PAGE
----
Cyber Armies: Are Militaries Now Part of Digital Diplomacy? Part 2

Last week I published a post dealing with the possible integration of armed forces into the world of digital diplomacy. I was first interested in this issue after reading that the US Central Intelligence Agency (CIA) had joined twitter. The CIA’s first tweet was a “tweet heard round the world” as it attracted much media attention.

CIA first tweet

The CIA is of course not the first member of a nation’s security establishment to joint twitter. Dozens of militaries are now active on twitter as made evident by the following list published by @Twiplomacy.

It stands to reason that militaries  may play a role in a nation’s digital diplomacy apparatus. This is due to the fact that during times of conflict, nations use digital diplomacy channels such as twitter and Facebook in order to convey a specific narrative to their followers be it foreign populations, journalists or other diplomatic institutions.

For instance, during the Crimean crisis both Russia and the US offered their own interpretation to the events taking place in Ukraine. According to the Russian MFA’s twitter channel, a coup d’etat had taken place in Kiev endangering the lives of Russian minorities in Crimea. According to the US, Russia violated international law when forcing the population of Crimea to participate in a referendum under the threat of force.

And it was during this crisis that the US State Department re-tweeted posts by the Pentagon’s Press Secretary, thus enabling the US Armed Forces to partake in the narrative building process. Another military that seems to have been integrated into the national digital diplomacy effort is Israel’s Army (IDF) whose tweets and posts published during the recent confrontation in Gaza were frequently quoted by the international press.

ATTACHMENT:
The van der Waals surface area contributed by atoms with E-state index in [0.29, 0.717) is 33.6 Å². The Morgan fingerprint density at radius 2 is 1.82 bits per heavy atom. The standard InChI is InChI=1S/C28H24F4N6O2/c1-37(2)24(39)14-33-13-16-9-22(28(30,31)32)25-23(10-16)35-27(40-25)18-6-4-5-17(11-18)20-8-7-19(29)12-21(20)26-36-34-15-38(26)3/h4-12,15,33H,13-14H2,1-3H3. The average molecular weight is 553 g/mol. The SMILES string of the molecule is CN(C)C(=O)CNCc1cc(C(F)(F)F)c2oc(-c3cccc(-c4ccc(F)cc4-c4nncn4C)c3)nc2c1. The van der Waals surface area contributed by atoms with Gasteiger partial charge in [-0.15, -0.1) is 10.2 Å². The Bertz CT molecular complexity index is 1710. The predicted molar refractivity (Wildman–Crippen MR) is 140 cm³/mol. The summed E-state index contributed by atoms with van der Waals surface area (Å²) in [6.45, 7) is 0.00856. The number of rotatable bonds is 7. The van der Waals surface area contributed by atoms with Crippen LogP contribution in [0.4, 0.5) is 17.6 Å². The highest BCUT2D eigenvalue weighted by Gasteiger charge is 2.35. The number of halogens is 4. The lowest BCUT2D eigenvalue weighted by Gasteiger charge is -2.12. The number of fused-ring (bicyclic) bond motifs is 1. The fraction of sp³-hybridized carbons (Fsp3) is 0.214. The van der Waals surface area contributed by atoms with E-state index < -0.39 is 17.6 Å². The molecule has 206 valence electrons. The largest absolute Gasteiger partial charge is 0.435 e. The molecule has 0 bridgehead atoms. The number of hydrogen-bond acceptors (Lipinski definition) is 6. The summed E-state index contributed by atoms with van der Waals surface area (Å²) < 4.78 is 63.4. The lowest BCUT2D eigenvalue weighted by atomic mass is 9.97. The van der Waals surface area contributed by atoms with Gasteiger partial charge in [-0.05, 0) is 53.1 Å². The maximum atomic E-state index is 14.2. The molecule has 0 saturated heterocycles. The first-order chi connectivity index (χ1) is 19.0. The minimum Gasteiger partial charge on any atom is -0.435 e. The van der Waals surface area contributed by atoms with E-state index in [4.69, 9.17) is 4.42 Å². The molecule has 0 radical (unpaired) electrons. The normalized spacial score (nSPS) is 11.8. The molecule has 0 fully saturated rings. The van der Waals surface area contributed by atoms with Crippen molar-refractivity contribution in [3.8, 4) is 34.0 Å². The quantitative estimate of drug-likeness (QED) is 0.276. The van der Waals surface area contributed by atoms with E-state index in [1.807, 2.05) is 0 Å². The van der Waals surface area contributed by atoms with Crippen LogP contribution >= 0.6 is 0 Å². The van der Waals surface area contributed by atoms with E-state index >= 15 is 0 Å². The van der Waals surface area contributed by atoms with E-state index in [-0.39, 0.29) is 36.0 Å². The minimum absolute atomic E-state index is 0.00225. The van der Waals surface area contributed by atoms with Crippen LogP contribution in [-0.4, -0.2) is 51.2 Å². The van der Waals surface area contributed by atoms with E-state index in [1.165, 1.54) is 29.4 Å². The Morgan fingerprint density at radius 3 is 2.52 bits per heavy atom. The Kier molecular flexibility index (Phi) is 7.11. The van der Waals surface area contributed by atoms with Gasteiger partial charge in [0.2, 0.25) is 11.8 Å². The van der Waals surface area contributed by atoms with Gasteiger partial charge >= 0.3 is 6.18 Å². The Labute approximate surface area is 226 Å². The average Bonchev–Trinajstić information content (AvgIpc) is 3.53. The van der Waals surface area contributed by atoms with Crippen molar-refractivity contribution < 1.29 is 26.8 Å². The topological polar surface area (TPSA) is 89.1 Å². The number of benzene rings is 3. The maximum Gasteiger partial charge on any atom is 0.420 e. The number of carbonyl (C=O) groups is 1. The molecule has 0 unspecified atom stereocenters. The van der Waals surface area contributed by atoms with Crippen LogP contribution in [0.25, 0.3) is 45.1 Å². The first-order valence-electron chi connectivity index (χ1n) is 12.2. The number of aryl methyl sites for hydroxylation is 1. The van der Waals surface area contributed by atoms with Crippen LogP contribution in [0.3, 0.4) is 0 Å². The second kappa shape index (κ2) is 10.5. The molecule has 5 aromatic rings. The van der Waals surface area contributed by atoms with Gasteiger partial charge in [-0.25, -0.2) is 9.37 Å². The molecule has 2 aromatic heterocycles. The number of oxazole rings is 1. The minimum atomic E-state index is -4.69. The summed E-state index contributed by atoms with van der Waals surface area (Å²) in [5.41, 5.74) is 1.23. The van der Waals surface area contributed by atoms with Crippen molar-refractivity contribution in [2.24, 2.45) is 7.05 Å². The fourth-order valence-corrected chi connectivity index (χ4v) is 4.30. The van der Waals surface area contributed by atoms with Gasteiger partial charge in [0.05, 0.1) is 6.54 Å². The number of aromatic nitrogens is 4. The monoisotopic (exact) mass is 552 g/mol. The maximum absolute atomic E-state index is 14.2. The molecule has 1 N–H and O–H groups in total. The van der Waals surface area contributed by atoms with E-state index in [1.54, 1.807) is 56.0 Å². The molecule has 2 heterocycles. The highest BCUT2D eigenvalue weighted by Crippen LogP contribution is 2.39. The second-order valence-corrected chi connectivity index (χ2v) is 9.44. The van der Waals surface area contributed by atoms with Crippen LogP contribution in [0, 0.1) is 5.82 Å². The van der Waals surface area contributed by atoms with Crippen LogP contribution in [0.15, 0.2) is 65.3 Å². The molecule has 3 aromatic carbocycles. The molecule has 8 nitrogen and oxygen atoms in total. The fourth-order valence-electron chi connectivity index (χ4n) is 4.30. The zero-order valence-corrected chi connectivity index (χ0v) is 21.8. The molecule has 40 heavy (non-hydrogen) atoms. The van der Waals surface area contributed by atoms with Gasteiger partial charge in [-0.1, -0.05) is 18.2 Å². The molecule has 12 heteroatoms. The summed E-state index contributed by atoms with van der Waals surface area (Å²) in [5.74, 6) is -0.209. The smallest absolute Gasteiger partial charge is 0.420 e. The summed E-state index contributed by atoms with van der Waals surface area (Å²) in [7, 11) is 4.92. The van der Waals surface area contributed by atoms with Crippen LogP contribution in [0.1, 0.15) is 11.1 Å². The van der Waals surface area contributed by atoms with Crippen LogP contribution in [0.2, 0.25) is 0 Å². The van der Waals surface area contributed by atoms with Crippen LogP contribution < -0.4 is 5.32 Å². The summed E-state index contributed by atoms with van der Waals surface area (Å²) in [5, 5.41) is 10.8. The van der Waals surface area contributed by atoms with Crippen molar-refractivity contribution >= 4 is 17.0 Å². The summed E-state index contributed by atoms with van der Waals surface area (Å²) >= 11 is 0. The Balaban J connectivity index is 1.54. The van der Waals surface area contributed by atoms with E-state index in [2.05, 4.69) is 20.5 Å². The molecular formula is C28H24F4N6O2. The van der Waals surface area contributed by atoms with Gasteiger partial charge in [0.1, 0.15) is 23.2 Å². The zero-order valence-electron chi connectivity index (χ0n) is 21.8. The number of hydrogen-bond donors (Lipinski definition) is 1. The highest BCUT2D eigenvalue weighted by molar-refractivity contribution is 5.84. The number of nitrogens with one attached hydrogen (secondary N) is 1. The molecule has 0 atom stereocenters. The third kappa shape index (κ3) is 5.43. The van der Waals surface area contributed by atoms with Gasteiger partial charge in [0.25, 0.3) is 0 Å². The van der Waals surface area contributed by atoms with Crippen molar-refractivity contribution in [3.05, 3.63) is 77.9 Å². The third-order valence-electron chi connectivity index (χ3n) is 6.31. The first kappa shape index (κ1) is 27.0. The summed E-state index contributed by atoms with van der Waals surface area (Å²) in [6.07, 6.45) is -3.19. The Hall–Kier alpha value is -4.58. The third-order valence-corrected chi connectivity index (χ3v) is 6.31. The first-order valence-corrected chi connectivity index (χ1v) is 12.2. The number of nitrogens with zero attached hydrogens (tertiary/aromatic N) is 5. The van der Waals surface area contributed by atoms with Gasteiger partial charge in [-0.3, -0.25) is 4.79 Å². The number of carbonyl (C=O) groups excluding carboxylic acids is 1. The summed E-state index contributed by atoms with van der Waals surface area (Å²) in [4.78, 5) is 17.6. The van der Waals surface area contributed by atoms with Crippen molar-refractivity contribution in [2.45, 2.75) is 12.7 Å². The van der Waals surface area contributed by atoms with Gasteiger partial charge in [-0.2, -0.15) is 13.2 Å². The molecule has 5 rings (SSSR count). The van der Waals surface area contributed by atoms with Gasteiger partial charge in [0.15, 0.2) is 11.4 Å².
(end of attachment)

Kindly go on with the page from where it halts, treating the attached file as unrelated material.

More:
Do Foreign Affairs Journalists Follow Armies?

In order to evaluate the extent to which armies are now part of the world of digital diplomacy, I decided to examine if they are followed by foreign affairs journalists. It would not be surprising to learn that armed forces, and their spokespersons, are followed by defense and security journalists. Yet if they are now followed by foreign affairs journalists, foreign correspondents and diplomacy correspondents, than perhaps they truly have joined the online diplomatic corps.

Assessing the degree to which armies are followed by foreign affairs journalists was made possible by compiling a sample of 163 editors in chief, senior editors, foreign news editors and foreign correspondents from leading news organizations around the world. The sample may be viewed in the table below.

new journalist table

Next, I calculated the amount of journalists from the sample that follow 43 twitter profiles operated by armed forces  (note: the armed forces listed below were also taken from a list published by @Twiploamcy)

army sample 2


The results of my analysis can be seen in the graph below.

New Army Table 1

As can be seen, 15 of the 43 militaries evaluated  are followed by one or more foreign affairs journalists. This is a rather surprising figure indicating that one third of the armies evaluated are able to attract foreign affairs journalists and editors. However, only the IDF, US Pentagon and Egypt Army Spokesperson seem to attract a substantial amount of foreign affairs journalists. 76% of armies attract one or no journalists at all.